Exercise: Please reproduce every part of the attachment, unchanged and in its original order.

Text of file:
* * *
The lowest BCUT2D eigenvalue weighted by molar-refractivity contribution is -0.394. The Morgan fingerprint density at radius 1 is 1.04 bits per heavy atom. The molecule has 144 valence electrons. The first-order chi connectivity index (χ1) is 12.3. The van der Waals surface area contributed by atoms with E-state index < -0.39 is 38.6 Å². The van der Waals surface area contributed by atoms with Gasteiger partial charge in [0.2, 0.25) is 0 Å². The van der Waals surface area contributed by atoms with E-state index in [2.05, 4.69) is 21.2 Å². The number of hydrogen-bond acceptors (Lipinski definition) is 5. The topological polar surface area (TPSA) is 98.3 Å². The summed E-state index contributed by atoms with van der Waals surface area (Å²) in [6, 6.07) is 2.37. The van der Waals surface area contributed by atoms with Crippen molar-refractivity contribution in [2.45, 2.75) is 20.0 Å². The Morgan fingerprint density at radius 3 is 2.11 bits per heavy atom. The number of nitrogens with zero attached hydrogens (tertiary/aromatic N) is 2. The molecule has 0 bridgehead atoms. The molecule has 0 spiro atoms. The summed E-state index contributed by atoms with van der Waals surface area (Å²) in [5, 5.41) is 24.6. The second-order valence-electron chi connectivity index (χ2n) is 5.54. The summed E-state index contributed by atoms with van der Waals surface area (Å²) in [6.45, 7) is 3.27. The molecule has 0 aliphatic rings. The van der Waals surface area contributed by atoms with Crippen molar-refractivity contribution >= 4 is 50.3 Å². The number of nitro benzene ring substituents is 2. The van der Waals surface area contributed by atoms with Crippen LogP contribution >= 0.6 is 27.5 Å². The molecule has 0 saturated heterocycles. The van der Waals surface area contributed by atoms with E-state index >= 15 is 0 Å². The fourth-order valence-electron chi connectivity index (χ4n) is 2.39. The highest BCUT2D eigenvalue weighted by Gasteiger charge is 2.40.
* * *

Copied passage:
The lowest BCUT2D eigenvalue weighted by molar-refractivity contribution is -0.394. The Morgan fingerprint density at radius 1 is 1.04 bits per heavy atom. The molecule has 144 valence electrons. The first-order chi connectivity index (χ1) is 12.3. The van der Waals surface area contributed by atoms with E-state index < -0.39 is 38.6 Å². The van der Waals surface area contributed by atoms with Gasteiger partial charge in [0.2, 0.25) is 0 Å². The van der Waals surface area contributed by atoms with E-state index in [2.05, 4.69) is 21.2 Å². The number of hydrogen-bond acceptors (Lipinski definition) is 5. The topological polar surface area (TPSA) is 98.3 Å². The summed E-state index contributed by atoms with van der Waals surface area (Å²) in [6, 6.07) is 2.37. The van der Waals surface area contributed by atoms with Crippen molar-refractivity contribution in [2.45, 2.75) is 20.0 Å². The Morgan fingerprint density at radius 3 is 2.11 bits per heavy atom. The number of nitrogens with zero attached hydrogens (tertiary/aromatic N) is 2. The molecule has 0 bridgehead atoms. The molecule has 0 spiro atoms. The summed E-state index contributed by atoms with van der Waals surface area (Å²) in [5, 5.41) is 24.6. The second-order valence-electron chi connectivity index (χ2n) is 5.54. The summed E-state index contributed by atoms with van der Waals surface area (Å²) in [6.45, 7) is 3.27. The molecule has 0 aliphatic rings. The van der Waals surface area contributed by atoms with Crippen molar-refractivity contribution >= 4 is 50.3 Å². The number of nitro benzene ring substituents is 2. The van der Waals surface area contributed by atoms with Crippen LogP contribution >= 0.6 is 27.5 Å². The molecule has 0 saturated heterocycles. The van der Waals surface area contributed by atoms with E-state index >= 15 is 0 Å². The fourth-order valence-electron chi connectivity index (χ4n) is 2.39. The highest BCUT2D eigenvalue weighted by Gasteiger charge is 2.40.